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Pop - Released January 1, 1993 | EMI

Cocteau Twins' first release following their exodus from the 4AD stable, Four-Calendar Café is also, tellingly, their most earthbound effort; as with Heaven or Las Vegas, the emphasis here is on substance as much as style -- "Evangeline," "Bluebeard," and "Know Who You Are at Every Age" continue the trio's advance into more accessible melodic and lyrical ground without sacrificing even an ounce of their trademark ethereality. © Jason Ankeny /TiVo
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Alternative & Indie - Released July 17, 2015 | 4AD

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Alternative & Indie - Released February 10, 2003 | 4AD

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Alternative & Indie - Released February 13, 2006 | 4AD

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Alternative & Indie - Released October 16, 2000 | 4AD

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Pop - Released January 1, 1995 | EMI

Throughout the '80s, Cocteau Twins created some of the most beautiful and innovative music of the decade. Liz Fraser's uncanny, gossamer voice and Robin Guthrie's shimmery guitar work both garnered acclaim and inspired bands. Milk & Kisses finds the band in a comfortable rut; they've created, and now perfected, a style of music so distinctive that there seems to be little recent creative growth. The result is a beautiful, lush, but somewhat dated and unengaging sounding album that tends to wash over the listener without making any real impact. It is, however, everything that a Cocteau Twins album promises; hypnotic, dreamy, awash in ethereal voices, and delicate, liquid guitars. "Tishbite" in particular delivers an accessible dream pop sound that sounds nice while it's playing but fails to have anything really memorable about it, a problem that plagues most of Milk & Kisses. "Half-Gifts," "Rilkean Heart," and "Treasure Hiding" have an airy, otherwordly prettiness to them -- but that's about it. Necessary for Cocteau Twins diehards and potentially interesting to those that have never heard the band before, Milk & Kisses says nothing, but says it beautifully. © Heather Phares /TiVo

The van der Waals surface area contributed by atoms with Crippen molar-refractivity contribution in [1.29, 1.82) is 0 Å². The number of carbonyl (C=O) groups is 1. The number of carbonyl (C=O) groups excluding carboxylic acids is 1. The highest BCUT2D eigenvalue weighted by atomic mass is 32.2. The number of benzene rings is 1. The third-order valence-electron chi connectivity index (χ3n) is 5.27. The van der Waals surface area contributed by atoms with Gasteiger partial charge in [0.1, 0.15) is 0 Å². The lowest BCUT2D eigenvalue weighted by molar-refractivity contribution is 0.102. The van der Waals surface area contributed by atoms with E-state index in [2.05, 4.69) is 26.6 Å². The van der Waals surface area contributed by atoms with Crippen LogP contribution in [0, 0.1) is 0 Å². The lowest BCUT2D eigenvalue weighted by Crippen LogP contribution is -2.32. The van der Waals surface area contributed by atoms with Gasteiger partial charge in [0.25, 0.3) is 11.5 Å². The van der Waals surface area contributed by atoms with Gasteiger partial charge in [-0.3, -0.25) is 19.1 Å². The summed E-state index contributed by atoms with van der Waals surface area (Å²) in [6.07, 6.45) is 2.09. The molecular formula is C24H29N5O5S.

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Alternative & Indie - Released April 2, 1984 | 4AD

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Alternative & Indie - Released March 4, 1985 | 4AD